As you might think, bacterial infections are caused by bacteria and viral infections are caused by viruses. Infections caused by bacteria include strep throat, tuberculosis and urinary tract infections. Diseases that result from viruses include chickenpox, AIDS and the common cold.
Bacteria are single-celled microorganisms that thrive in many different types of environments. Some varieties live in extremes of cold or heat, while others make their home in people's intestines, where they help digest food. Most bacteria cause no harm to people.
Viruses are even smaller than bacteria and require living hosts — such as people, plants or animals — to multiply. Otherwise, they can't survive. When a virus enters your body, it invades some of your cells and takes over the cell machinery, redirecting it to produce the virus.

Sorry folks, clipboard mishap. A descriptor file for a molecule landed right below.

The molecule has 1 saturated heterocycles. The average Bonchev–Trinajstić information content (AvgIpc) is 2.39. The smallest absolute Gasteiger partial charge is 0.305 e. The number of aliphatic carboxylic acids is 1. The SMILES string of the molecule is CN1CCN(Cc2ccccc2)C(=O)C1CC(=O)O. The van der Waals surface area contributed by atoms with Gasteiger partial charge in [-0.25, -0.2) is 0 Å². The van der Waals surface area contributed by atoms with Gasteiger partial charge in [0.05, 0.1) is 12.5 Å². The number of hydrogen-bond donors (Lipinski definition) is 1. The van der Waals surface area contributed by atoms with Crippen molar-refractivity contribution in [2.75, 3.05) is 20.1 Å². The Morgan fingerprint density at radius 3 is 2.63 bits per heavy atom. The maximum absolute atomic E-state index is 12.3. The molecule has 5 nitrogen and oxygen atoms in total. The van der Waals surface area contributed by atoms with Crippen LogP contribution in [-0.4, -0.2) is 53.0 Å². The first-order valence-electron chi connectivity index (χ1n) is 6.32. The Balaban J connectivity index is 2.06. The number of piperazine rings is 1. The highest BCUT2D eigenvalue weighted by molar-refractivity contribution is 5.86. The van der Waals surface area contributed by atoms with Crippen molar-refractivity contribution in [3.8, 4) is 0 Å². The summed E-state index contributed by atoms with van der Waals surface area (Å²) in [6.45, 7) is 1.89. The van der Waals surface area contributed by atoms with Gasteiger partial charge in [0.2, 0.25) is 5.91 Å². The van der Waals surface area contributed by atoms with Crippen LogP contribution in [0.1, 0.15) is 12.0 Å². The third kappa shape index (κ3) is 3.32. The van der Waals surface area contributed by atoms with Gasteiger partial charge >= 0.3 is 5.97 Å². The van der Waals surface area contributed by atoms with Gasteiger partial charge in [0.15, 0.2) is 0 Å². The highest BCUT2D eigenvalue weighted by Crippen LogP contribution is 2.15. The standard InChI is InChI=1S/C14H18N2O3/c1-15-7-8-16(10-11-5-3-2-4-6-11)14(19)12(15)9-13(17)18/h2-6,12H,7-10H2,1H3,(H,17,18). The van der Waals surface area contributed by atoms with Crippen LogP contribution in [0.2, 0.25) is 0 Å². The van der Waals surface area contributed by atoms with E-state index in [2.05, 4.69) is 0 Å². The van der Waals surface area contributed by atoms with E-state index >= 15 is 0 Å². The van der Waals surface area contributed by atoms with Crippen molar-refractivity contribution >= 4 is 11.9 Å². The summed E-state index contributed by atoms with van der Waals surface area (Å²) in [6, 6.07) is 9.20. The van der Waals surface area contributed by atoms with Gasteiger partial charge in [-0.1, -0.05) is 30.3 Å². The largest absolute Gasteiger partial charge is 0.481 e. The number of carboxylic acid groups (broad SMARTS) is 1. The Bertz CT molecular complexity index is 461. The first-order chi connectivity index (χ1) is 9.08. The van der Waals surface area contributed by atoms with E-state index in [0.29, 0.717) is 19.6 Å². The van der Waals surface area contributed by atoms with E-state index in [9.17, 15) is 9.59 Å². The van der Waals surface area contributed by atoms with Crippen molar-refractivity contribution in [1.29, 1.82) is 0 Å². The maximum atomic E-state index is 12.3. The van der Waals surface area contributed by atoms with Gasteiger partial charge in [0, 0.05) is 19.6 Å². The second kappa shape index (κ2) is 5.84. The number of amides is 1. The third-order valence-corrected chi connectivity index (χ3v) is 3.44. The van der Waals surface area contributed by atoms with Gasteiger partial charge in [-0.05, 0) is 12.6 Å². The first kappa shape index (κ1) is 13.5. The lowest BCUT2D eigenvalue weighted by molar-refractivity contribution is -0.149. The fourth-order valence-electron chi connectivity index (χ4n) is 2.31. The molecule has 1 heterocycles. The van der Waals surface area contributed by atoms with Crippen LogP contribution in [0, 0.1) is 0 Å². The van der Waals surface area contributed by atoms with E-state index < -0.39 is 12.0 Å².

Perhaps the most important distinction between bacteria and viruses is that antibiotic drugs usually kill bacteria, but they aren't effective against viruses. In some cases, it may be difficult to determine whether a bacterium or a virus is causing your symptoms. Many ailments — such as pneumonia, meningitis and diarrhea — can be caused by either type of microbe.
Inappropriate use of antibiotics has helped create strains of bacterial disease that are resistant to treatment with different types of antibiotic medications.
Oct. 08, 2011
- Understanding microbes in sickness and in health. National Institute of Allergy and Infectious Diseases. http://www3.niaid.nih.gov/topics/microbes/PDF/microbesbook.pdf. Accessed Aug. 29, 2011.
- Antibiotic resistance questions & answers. Centers for Disease Control and Prevention. http://www.cdc.gov/getsmart/antibiotic-use/anitbiotic-resistance-faqs.html. Accessed Aug. 30, 2011.
- Antimicrobial resistance. World Health Organization. http://www.who.int/mediacentre/factsheets/fs194/en/. Accessed Aug. 30, 2011.